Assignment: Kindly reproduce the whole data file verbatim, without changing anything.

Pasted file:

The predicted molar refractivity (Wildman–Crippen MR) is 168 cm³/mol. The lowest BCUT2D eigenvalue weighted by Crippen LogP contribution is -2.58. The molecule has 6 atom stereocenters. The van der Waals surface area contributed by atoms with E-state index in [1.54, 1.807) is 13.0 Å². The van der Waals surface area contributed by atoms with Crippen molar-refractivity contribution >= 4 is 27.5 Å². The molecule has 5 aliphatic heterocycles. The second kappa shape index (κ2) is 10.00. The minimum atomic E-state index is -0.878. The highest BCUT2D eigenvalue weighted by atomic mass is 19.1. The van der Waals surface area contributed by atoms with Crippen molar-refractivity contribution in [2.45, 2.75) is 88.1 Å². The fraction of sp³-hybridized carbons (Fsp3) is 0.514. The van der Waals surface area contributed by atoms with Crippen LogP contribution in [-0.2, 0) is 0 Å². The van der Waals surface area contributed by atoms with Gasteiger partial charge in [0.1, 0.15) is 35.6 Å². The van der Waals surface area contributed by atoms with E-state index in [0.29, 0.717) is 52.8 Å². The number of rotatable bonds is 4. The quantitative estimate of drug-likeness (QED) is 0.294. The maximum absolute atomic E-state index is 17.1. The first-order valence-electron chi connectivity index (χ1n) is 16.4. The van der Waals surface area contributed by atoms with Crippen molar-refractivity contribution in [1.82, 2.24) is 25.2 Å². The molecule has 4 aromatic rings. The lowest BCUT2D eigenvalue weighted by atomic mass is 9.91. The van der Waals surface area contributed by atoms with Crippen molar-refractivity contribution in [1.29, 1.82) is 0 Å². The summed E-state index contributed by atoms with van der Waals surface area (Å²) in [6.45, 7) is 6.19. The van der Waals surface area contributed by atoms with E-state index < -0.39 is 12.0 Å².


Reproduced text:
The predicted molar refractivity (Wildman–Crippen MR) is 168 cm³/mol. The lowest BCUT2D eigenvalue weighted by Crippen LogP contribution is -2.58. The molecule has 6 atom stereocenters. The van der Waals surface area contributed by atoms with E-state index in [1.54, 1.807) is 13.0 Å². The van der Waals surface area contributed by atoms with Crippen molar-refractivity contribution >= 4 is 27.5 Å². The molecule has 5 aliphatic heterocycles. The second kappa shape index (κ2) is 10.00. The minimum atomic E-state index is -0.878. The highest BCUT2D eigenvalue weighted by atomic mass is 19.1. The van der Waals surface area contributed by atoms with Crippen molar-refractivity contribution in [2.45, 2.75) is 88.1 Å². The fraction of sp³-hybridized carbons (Fsp3) is 0.514. The van der Waals surface area contributed by atoms with Crippen LogP contribution in [-0.2, 0) is 0 Å². The van der Waals surface area contributed by atoms with Gasteiger partial charge in [0.1, 0.15) is 35.6 Å². The van der Waals surface area contributed by atoms with E-state index in [0.29, 0.717) is 52.8 Å². The number of rotatable bonds is 4. The quantitative estimate of drug-likeness (QED) is 0.294. The maximum absolute atomic E-state index is 17.1. The first-order valence-electron chi connectivity index (χ1n) is 16.4. The van der Waals surface area contributed by atoms with Crippen molar-refractivity contribution in [1.82, 2.24) is 25.2 Å². The molecule has 4 aromatic rings. The lowest BCUT2D eigenvalue weighted by atomic mass is 9.91. The van der Waals surface area contributed by atoms with Crippen molar-refractivity contribution in [1.29, 1.82) is 0 Å². The summed E-state index contributed by atoms with van der Waals surface area (Å²) in [6.45, 7) is 6.19. The van der Waals surface area contributed by atoms with E-state index < -0.39 is 12.0 Å².